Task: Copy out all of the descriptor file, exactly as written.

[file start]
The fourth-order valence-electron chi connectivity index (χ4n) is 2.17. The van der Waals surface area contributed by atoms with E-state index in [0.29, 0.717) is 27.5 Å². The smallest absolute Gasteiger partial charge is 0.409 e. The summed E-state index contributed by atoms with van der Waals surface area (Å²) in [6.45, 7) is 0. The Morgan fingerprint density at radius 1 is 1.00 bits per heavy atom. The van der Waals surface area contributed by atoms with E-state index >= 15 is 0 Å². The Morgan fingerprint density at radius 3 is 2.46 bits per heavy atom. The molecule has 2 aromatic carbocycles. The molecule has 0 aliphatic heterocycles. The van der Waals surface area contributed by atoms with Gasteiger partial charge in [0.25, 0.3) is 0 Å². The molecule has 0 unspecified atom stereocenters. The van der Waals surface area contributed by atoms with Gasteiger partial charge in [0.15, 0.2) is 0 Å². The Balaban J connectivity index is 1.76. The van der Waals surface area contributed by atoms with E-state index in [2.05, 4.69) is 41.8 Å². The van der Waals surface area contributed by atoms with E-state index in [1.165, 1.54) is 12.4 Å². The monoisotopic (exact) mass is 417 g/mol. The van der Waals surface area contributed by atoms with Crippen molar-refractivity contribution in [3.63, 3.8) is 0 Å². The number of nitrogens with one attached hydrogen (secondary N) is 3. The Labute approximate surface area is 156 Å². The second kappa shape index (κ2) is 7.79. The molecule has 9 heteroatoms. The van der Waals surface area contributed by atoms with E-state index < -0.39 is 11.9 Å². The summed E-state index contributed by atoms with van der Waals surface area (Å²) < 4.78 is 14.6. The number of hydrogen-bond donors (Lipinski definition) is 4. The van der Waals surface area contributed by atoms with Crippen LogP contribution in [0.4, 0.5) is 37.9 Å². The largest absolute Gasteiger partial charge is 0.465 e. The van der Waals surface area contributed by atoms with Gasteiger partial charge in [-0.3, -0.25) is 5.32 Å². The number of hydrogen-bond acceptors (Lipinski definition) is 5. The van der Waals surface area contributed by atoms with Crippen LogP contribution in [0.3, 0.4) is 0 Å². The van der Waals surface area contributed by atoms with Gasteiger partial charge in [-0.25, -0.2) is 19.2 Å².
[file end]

The fourth-order valence-electron chi connectivity index (χ4n) is 2.17. The van der Waals surface area contributed by atoms with E-state index in [0.29, 0.717) is 27.5 Å². The smallest absolute Gasteiger partial charge is 0.409 e. The summed E-state index contributed by atoms with van der Waals surface area (Å²) in [6.45, 7) is 0. The Morgan fingerprint density at radius 1 is 1.00 bits per heavy atom. The van der Waals surface area contributed by atoms with E-state index >= 15 is 0 Å². The Morgan fingerprint density at radius 3 is 2.46 bits per heavy atom. The molecule has 2 aromatic carbocycles. The molecule has 0 aliphatic heterocycles. The van der Waals surface area contributed by atoms with Gasteiger partial charge in [0.25, 0.3) is 0 Å². The molecule has 0 unspecified atom stereocenters. The van der Waals surface area contributed by atoms with Gasteiger partial charge in [0.15, 0.2) is 0 Å². The Balaban J connectivity index is 1.76. The van der Waals surface area contributed by atoms with E-state index in [2.05, 4.69) is 41.8 Å². The van der Waals surface area contributed by atoms with E-state index in [1.165, 1.54) is 12.4 Å². The monoisotopic (exact) mass is 417 g/mol. The van der Waals surface area contributed by atoms with Crippen molar-refractivity contribution in [3.63, 3.8) is 0 Å². The number of nitrogens with one attached hydrogen (secondary N) is 3. The Labute approximate surface area is 156 Å². The second kappa shape index (κ2) is 7.79. The molecule has 9 heteroatoms. The van der Waals surface area contributed by atoms with E-state index < -0.39 is 11.9 Å². The summed E-state index contributed by atoms with van der Waals surface area (Å²) < 4.78 is 14.6. The number of hydrogen-bond donors (Lipinski definition) is 4. The van der Waals surface area contributed by atoms with Crippen LogP contribution in [0.4, 0.5) is 37.9 Å². The largest absolute Gasteiger partial charge is 0.465 e. The van der Waals surface area contributed by atoms with Gasteiger partial charge in [-0.3, -0.25) is 5.32 Å². The number of hydrogen-bond acceptors (Lipinski definition) is 5. The van der Waals surface area contributed by atoms with Crippen LogP contribution in [0.3, 0.4) is 0 Å². The van der Waals surface area contributed by atoms with Gasteiger partial charge in [-0.25, -0.2) is 19.2 Å².